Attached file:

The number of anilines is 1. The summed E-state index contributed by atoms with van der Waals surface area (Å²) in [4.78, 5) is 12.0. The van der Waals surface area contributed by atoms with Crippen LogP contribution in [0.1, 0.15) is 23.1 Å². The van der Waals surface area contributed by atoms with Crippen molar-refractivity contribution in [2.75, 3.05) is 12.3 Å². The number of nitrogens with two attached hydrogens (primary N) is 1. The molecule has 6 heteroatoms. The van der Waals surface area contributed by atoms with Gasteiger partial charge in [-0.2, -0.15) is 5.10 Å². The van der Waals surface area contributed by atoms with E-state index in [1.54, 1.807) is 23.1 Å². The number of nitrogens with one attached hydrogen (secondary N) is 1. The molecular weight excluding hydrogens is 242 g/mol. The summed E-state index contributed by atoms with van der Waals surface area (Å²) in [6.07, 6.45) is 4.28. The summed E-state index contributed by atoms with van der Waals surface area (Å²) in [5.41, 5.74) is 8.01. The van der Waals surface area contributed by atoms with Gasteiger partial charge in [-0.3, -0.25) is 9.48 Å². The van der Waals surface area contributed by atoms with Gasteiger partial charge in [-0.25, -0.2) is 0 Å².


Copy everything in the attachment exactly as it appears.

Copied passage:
The number of anilines is 1. The summed E-state index contributed by atoms with van der Waals surface area (Å²) in [4.78, 5) is 12.0. The van der Waals surface area contributed by atoms with Crippen LogP contribution in [0.1, 0.15) is 23.1 Å². The van der Waals surface area contributed by atoms with Crippen molar-refractivity contribution in [2.75, 3.05) is 12.3 Å². The number of nitrogens with two attached hydrogens (primary N) is 1. The molecule has 6 heteroatoms. The van der Waals surface area contributed by atoms with Gasteiger partial charge in [-0.2, -0.15) is 5.10 Å². The van der Waals surface area contributed by atoms with E-state index in [1.54, 1.807) is 23.1 Å². The number of nitrogens with one attached hydrogen (secondary N) is 1. The molecular weight excluding hydrogens is 242 g/mol. The summed E-state index contributed by atoms with van der Waals surface area (Å²) in [6.07, 6.45) is 4.28. The summed E-state index contributed by atoms with van der Waals surface area (Å²) in [5.41, 5.74) is 8.01. The van der Waals surface area contributed by atoms with Gasteiger partial charge in [-0.3, -0.25) is 9.48 Å². The van der Waals surface area contributed by atoms with Gasteiger partial charge in [-0.25, -0.2) is 0 Å².